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03 Sep 2013 State Lines May Not Be When It Comes to Noncompetes

  Hans Murphy’s post here last week on the recent Texas noncompete decision is just the latest reminder that state laws vary dramatically when it comes to the enforcement of noncompete agreements.  Employers often think that if they specify in their noncompete agreements that the law of their home state will be applied, then they will avoid the difficulties encountered in enforcing agreements in Texas and other less enforcement-friendly states. In fact, courts will often disregard choice of law clauses if their effect would be to negate…

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26 Aug 2013 You May Have More Employees Than You Think (Part II)

Following on last week’s post about a Sixth Circuit case counting certain volunteers as employees for purposes of determining whether an employer has the requisite number of employees to be covered by the FMLA, recent guidance from the EEOC cautions employers that individuals designated as “partners” or other owner-type positions may in fact be employees for purposes of determining eligibility under the Age Discrimination in Employment Act (ADEA). These two involve different laws and different groups of potential employees, but share the important takeaway for employers –…

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20 Aug 2013 Back to School: Time to Focus on Takeaways from Supreme Court Flurry

The end of the U.S. Supreme Court term in June included an extraordinary number of important decisions, in employment law and otherwise. Sometimes it is hard to take it all in as the new stories and alerts fly, so we thought it was a good idea now that the dust has settled to review the three key employment cases and their implications. If you missed our webinar on the topic last week a quick summary follows.   Tina Syring-Petrocchi began by reviewing Vance v. Ball…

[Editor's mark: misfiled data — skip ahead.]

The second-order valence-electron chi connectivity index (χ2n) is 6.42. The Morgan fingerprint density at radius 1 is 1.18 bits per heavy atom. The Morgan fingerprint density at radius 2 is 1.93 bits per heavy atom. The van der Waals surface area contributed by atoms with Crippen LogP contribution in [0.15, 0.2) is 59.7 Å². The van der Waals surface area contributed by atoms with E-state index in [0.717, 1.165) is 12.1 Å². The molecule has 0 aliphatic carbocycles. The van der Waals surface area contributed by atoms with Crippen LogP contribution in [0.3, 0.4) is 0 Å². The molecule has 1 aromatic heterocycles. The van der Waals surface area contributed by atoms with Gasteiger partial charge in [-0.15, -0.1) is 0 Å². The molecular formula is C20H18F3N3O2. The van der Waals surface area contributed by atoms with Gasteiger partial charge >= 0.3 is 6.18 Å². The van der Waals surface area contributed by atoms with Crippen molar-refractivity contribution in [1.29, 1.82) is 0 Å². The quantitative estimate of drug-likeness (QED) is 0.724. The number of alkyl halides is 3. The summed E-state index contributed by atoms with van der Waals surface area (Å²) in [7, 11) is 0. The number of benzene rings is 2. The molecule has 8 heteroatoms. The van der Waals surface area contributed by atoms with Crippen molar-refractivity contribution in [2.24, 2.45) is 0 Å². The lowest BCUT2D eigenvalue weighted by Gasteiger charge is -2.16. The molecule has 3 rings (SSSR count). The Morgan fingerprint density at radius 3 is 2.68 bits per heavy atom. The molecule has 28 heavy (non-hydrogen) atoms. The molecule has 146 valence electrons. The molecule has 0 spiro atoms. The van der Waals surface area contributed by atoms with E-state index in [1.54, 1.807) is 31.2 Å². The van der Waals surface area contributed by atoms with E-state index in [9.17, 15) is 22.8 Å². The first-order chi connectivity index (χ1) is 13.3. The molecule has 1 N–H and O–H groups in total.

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12 Aug 2013 Sixth Circuit: No Way to Agree to Shorten FLSA Statute of Limitations

In 2004, a Sixth Circuit decision, Thurman v. DaimlerChrysler, drew much attention by upholding in the context of a Title VII and state law discrimination claim a provision on the employer’s employment application that read: I agree that any claim or lawsuit relating to my service with [DaimlerChrysler] or any of its subsidiaries must be filed no more than six (6) months after the date of the employment action that is the subject of the claim or lawsuit. I waive any statute of limitations to…

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25 Jul 2013 Associational Discrimination: Perfectly Healthy Employee Can Have Disability Claim

A recent Massachusetts Supreme Court decision highlights a form of discrimination that employers may not always remember – associational discrimination. Associational discrimination is workplace discrimination against one for his relationship with another, and is expressly recognized in the Americans with Disabilities Act. In this case, the court recognized such a claim under a counterpart state law. In Flagg v. Alimed, Inc., a long-time employee’s wife had surgery for a brain tumor and the employee needed extra time to care for his children. The employee’s manager told him “to…